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Tuesday, June 16, 2009

D-Day for Olympic rugby closes in

The campaign to get rugby sevens into the Olympics faced its biggest test so far this weekend when it and the other six bidding sports made their presentations to the IOC Executive Board at Lausanne in Switzerland.

This was a vital meeting as it was the last chance each sport had to appeal directly to the IOC's main decision makers. It is likely that, after the next IOC meeting in August, only two sports will go forward for possible inclusion in 2016 Games. There is no certainty that any sports will be selected - that is what happened four years ago - so even making it through to the "final" will not guarantee anything.

Remarkably, most of the most knowledgeable observers see rugby as one of the main front-runners. It is one of three team sports under consideration, but the other two - baseball and softball - were only dropped from the games four years ago, which is why the vacancies appeared and the suggestion is that the IOC would not want to be seen to be changing its mind so quickly. Certainly baseball - which could not even promise to produce its best players for an Olympic tournament (though it generously said it US Major League Baseball games would take place on the same day as Olympic games) - seems to be losing ground.

On the other hand rumour has it that softball - a major women's sport - was dropped largely by accident because too many IOC delegates confused it with baseball - so it is possible that delegates might want to put this right.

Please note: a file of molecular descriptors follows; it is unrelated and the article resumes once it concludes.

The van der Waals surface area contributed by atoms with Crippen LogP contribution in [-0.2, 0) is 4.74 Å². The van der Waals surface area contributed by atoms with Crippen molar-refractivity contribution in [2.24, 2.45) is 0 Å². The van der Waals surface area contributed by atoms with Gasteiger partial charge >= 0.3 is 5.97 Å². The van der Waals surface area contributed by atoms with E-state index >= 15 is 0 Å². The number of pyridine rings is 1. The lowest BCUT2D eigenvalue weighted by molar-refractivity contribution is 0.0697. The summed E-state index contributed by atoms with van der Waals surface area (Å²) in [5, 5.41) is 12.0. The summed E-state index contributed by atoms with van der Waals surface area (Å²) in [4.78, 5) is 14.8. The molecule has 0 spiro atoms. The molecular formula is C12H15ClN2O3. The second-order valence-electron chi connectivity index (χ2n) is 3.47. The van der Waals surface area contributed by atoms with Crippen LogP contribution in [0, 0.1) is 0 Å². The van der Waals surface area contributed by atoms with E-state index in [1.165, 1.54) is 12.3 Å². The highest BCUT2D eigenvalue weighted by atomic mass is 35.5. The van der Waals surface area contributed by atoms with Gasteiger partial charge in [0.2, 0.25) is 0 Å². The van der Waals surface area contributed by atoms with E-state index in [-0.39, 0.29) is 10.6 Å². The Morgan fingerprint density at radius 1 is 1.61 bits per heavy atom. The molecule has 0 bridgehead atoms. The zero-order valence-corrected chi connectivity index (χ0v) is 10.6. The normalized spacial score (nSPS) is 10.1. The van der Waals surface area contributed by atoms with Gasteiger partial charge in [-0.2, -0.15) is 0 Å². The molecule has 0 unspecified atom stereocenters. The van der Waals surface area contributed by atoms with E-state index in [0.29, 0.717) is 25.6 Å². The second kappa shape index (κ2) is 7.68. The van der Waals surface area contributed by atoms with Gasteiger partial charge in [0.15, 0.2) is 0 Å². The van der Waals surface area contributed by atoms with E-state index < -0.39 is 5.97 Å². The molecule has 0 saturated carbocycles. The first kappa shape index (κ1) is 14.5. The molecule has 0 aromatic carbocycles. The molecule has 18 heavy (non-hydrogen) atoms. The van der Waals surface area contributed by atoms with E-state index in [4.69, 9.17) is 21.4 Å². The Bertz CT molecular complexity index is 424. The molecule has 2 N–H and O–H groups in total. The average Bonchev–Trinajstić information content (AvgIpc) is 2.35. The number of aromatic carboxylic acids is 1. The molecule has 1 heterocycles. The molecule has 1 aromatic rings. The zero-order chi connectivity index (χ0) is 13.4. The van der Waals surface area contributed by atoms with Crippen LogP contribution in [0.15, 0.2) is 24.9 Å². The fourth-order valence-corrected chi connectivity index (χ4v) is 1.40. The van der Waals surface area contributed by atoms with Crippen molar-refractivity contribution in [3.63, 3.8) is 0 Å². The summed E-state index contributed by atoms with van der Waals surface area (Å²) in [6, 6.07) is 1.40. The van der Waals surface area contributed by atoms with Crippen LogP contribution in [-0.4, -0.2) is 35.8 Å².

However if softball does not make it, rugby - who included two women in this six-strong delegation - looks very well placed. Supposedly the IOC were impressed by the Sevens World Cup despite the fact that it attracted almost zero press coverage even in Wales, who won the mens tournament. Clearly the IOC have learnt a lot from the non-inclusion of women in its 2005 bid but, as has been said on here before, the question is how deep the IOC's commitment to women's rugby really is. Personally I doubt it as actions do not seem to follow words and the IRB is miles behind FIRA, for example, in its practical support of the women's game.

However rugby's supposed most significant competition is even worse. Golf is still run by a private club that bans women from being members and would saddle an host city with the need to find a championship 18-hole golf course (not cheap). On the other hand the sport does have a huge marketing and TV audience, especially in the USA (whose TV networks bankroll the Games).

While leaves roller sports, Karate, and squash trailing, perhaps because of low marketing and TV potential. So at the moment it looks like the IOC will pick two from softball, golf and rugby.

However what no-one seems to be talking about is what effect on the game inclusion in the Olympics will have, both women's rugby and the game as a whole. It will undoubtedly lead to better funding of rugby countries like Russia - but the risk is that that will be better funding for sevens, not 15s.

1 comment:

  1. Play are part and sign the petition at


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